JFK's killing would have been vividly remembered in any event, but the second Kennedy murder was so resonant of the first that old horrors were rekindled and reinforced. The country had just been through the disaster of Martin Luther King Jr.'s murder in Memphis on April 4, and was on edge because of the rioting that followed in most major cities. But 1968 was not the year when the United States would be spared any suffering. The assassination terror was replayed during the peak of the presidential primary season. Lyndon Johnson's presidency had been destroyed by his terrible mishandling of the Vietnam War, and after long hesitation and much criticism from anti-war forces, RFK had finally decided to run for president. His timing was poor, coming shortly before LBJ bowed out and long after Sen. Eugene McCarthy (D) had become the anti-war hero by challenging Johnson for re-nomination - and nearly defeating the sitting president in New Hampshire. As a high school student, I had become disenchanted with LBJ (after running around town with "LBJ for the USA" paraphernalia in 1964). While I admired McCarthy and his well scrubbed "Clean for Gene" student advocates, I could not break my emotional tie with the Kennedys. Virginia was not a primary battleground, but I looked forward to working for another Kennedy in the fall.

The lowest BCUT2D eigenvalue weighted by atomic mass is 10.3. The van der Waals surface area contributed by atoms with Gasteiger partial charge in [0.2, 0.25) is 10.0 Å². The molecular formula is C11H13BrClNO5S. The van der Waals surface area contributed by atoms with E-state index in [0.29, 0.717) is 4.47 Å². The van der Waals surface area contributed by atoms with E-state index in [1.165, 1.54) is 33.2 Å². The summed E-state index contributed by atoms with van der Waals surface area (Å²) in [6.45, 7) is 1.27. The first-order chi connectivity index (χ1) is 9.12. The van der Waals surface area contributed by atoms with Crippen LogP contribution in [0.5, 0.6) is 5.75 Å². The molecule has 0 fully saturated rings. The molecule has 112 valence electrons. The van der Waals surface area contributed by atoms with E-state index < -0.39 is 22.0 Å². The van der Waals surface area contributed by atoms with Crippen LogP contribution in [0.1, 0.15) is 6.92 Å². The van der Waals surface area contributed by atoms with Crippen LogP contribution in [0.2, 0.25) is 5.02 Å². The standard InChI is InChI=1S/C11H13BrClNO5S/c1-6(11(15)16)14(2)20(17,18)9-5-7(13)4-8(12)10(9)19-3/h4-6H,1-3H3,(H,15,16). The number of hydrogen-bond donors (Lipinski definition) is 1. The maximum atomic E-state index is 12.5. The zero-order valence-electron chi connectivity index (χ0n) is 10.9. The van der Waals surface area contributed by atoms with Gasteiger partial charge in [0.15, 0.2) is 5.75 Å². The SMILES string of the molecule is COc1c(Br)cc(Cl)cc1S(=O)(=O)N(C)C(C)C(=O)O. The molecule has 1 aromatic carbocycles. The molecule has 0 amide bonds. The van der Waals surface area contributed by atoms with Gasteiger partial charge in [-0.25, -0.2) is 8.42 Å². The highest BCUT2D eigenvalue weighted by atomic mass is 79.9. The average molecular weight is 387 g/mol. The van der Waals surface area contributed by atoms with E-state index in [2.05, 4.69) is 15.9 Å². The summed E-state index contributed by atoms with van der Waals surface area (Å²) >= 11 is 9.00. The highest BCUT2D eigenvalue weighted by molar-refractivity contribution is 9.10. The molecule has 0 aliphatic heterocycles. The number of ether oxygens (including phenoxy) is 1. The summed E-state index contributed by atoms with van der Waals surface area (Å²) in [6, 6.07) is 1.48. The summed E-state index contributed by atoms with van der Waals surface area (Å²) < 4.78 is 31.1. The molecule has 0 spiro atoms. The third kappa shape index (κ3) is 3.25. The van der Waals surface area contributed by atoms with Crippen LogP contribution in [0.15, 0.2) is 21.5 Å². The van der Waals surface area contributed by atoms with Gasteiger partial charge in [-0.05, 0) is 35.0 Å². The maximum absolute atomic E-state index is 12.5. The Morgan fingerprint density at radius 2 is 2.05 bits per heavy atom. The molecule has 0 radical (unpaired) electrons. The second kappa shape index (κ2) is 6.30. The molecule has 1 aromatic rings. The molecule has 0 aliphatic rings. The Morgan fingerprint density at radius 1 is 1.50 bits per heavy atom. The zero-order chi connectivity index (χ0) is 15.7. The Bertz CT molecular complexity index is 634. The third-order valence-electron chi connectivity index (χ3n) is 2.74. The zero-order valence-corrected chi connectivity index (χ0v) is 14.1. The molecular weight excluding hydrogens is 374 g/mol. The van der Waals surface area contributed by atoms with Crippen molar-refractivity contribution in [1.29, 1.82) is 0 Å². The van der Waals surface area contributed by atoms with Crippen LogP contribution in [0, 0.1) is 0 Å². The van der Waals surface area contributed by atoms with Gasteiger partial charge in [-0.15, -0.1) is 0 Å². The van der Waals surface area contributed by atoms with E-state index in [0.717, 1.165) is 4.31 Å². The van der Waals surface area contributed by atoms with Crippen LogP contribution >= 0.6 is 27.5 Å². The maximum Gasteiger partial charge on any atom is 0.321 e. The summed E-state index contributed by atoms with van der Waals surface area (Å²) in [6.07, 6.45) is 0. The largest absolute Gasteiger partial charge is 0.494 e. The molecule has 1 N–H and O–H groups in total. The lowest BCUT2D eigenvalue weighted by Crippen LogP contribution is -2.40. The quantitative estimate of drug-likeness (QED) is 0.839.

After the shock of RFK's Oregon loss - the first primary defeat for any Kennedy - we anticipated a different result in the California showdown on June 4, 1968. I stayed up long enough to see that RFK was winning, 46 percent to 42 percent for McCarthy, and happily went to sleep after preparing for my final exam in Latin scheduled for the next day. My next conscious moment was at around 6 a.m., as my father shook me awake. I can still hear his words precisely, "Larry, Bobby Kennedy's been shot, he's been shot!" This flashback nightmare unfolded for millions in precisely the same way. Oh God, no, this can't be happening again! We took heart in that, unlike JFK, this Kennedy lived through the shooting and subsequent brain surgery. Could he recover? How we took our school tests that day, I do not know. In between the tests, we pulled out those rosaries again. I recall my Latin teacher, another Immaculate Heart of Mary nun, saying, "God won't let this Kennedy die. There will be a miracle."